I have an OLD water heater (prob. from the 80s) that came with the house. I
have replaced the lower elelment twice in ten years, with this being the 2nd
time. I was having trouble with having enough hot water, and eventually I
didn't have any. So when I went to Sears to replace the parts, they couldn't
tell me what the problem was for sure and suggested I just buy both upper and
lower elements and thermostats. So I replaced everything and had hot water
but once again I soon ran out. I let it go for about 1 1/2 months until the
upper thermostat blew and also blew out the fuse. I replace the upper
thermomstat and again am not getting enough hot water for even one shower. I
checked all the screws to see if there was voltage and on the upper
thermostat there are 7 screws. the only screw that didn't register any
voltage was the bottom right screw which has a wire going to the lower
thermostat. There is no voltage registering on the lower thermostat or
element. I had the wire checked for continuity and everything checked out.
Why can't I get any power to the lower thermomstat? I really don't want to
replace the tank if there is any possible way to save it. It is in a very
inconvenient location and I don't want to deal with the hassle of replacing.
Oh, incidentally it is a Kenmore tank. PLEASE HELP!!! I'm tired of freezing
in the shower!!!!!
Considering the age, the problems to date, bite the bullet and replace it.
Be done with it and have hot water and comfort for the next 10 or 15 years.
Do the work one time instead of smaller headaches and inconvenience many
times. The tank is ready to start leaking soon, probably when you get
everything else fixed. Not to mention the sediment in the tank.
Of course, if you like to suffer, continue as you have.
Dual element heaters only have one heater on at any given time.
Lower element is more of a "maintenance" heater, the upper is
during intervals of high demand. So, you're probably just seeing
a time when the upper element is on.
In a situation like this, I'd either suspect miswiring, or that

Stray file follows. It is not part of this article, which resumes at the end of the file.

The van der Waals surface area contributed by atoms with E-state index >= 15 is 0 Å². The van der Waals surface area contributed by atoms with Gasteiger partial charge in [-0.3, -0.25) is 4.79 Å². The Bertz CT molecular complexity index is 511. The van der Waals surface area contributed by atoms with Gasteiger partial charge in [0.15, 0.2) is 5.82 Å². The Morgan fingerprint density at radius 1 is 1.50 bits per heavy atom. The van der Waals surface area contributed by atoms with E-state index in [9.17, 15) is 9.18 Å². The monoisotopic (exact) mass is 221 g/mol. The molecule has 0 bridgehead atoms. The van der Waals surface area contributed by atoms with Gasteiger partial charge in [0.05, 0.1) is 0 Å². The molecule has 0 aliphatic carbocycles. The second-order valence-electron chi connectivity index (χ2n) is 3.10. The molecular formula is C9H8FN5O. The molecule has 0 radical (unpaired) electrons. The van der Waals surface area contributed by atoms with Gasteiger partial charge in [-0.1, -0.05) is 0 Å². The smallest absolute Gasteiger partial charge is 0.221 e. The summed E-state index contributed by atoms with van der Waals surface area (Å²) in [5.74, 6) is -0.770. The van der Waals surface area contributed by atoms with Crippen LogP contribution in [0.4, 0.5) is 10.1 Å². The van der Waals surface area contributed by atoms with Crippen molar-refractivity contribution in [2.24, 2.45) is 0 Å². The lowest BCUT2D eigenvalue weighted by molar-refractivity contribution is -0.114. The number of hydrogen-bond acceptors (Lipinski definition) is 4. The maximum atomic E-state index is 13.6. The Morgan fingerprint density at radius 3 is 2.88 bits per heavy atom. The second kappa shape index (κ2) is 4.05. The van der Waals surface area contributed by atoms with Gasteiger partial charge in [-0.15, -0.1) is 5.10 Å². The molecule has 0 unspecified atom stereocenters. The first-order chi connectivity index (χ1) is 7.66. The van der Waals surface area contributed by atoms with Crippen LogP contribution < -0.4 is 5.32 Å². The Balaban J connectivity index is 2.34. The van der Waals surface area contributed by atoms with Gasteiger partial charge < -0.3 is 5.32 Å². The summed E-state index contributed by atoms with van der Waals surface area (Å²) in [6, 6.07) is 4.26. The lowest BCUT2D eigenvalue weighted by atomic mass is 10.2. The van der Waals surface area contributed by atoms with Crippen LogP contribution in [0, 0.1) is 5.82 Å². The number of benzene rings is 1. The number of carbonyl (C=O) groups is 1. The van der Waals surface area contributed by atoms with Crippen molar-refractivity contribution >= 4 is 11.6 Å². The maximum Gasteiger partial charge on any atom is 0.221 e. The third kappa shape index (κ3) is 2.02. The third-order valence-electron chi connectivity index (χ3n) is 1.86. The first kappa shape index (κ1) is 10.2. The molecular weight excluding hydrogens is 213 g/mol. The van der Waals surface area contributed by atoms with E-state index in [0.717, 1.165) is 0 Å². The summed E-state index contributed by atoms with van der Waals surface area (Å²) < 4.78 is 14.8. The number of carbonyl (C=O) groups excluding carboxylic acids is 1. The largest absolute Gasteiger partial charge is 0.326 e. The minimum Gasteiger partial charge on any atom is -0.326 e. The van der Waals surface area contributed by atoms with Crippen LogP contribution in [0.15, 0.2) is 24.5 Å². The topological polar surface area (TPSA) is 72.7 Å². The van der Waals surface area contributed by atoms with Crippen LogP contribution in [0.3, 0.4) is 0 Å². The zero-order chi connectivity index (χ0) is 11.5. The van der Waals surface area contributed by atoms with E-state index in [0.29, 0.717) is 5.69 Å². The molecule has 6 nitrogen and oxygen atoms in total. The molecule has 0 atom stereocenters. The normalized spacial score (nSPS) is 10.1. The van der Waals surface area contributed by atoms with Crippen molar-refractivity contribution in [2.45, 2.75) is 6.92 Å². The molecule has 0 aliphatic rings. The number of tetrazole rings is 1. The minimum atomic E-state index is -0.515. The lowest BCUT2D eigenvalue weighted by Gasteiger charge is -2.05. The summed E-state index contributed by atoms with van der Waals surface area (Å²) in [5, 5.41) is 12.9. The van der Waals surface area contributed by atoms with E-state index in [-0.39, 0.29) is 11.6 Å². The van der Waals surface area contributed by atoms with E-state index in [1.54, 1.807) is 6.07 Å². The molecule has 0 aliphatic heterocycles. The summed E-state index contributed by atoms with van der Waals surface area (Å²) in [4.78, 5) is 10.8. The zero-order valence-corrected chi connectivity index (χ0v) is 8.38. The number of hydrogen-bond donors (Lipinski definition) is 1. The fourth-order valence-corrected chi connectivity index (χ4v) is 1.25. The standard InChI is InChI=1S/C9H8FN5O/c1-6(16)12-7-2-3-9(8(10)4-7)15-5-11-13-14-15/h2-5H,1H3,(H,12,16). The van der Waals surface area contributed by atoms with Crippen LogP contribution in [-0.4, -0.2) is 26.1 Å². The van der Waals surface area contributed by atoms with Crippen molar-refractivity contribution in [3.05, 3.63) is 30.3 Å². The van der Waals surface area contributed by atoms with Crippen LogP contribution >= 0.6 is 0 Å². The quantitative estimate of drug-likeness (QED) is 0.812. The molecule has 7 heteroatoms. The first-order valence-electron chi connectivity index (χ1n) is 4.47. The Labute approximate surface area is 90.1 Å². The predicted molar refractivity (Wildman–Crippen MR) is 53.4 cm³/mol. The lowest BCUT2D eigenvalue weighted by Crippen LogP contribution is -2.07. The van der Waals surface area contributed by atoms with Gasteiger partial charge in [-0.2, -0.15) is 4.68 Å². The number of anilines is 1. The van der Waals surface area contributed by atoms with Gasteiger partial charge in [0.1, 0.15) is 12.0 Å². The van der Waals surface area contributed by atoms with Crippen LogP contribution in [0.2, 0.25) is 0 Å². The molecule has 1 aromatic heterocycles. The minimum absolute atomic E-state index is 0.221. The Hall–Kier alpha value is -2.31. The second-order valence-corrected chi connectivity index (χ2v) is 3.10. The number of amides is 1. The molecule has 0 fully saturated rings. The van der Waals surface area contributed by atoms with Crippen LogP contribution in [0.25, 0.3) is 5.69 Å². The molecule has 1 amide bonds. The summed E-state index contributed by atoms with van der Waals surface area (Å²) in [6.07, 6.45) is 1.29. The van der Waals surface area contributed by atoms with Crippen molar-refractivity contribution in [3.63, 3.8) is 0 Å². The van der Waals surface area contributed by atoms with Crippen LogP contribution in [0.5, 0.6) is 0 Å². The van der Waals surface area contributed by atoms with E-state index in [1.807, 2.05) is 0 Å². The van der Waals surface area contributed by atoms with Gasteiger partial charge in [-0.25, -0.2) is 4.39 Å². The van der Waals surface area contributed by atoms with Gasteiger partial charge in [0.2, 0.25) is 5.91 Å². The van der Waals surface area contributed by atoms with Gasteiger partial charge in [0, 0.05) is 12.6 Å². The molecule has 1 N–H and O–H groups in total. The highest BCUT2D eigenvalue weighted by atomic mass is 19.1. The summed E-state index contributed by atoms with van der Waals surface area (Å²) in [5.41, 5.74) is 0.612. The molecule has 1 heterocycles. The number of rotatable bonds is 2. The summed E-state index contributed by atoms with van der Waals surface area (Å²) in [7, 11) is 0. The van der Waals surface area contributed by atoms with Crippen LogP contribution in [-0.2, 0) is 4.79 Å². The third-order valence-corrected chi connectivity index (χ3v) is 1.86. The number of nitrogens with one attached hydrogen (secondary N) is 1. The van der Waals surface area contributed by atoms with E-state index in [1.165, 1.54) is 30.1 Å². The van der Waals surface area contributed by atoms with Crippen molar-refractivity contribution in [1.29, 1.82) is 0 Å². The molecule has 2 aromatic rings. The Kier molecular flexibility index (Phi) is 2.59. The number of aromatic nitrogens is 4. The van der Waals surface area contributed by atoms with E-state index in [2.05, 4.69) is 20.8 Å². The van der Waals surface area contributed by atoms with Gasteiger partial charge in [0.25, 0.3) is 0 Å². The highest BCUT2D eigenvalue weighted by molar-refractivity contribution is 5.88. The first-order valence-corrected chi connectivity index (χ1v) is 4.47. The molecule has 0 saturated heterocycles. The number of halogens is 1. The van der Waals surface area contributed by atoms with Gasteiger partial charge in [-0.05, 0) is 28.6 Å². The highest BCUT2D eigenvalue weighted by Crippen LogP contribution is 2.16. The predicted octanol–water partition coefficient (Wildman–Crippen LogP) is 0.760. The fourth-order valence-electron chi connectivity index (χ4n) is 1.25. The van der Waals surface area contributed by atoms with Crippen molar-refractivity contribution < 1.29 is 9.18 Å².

the tank is _heavily_ crudded up. Eg: bottom element is buried
in hard water crystals - which tends to cause the lower element to
burn out (which it has). Tho, I would have thought you'd have seen
that while installing the lower element (it'll be a "slush" of
water and crystals).
You should try flushing the tank. A wet-dry shopvac and a narrow
hose thru the lower element hole helps. But given the age of
After that, recheck the wiring. There should be a wiring diagram
on the tank somewhere.
You should also double check that the elements are the right voltage,
for the supply.
I have seen 120V elements wired to 240V and vice-versa. Both work,
tho, the former tends to burn elements out (they last weeks or
even a few months before blowing, but blow they do), and the latter
is very slow to recover from hot water usage (only delivering
1/4 the wattage they should).
If in doubt, get a plumber or electrician to check out the wiring.
Age and Treachery will Triumph over Youth and Skill
Thank you for your reply. I did clean out the bottom of the tank, both times
that I replaced the elements. I cannot find any wiring diagrams, on the tank
or otherwise. Do you know of anywhere that I can check for the correct
wiring? Although, I'm not entirely sure that is what it is since I had the
same problem right before it quit altogether. Is it possible that a wire
just "went bad?"
Chris Lewis wrote:
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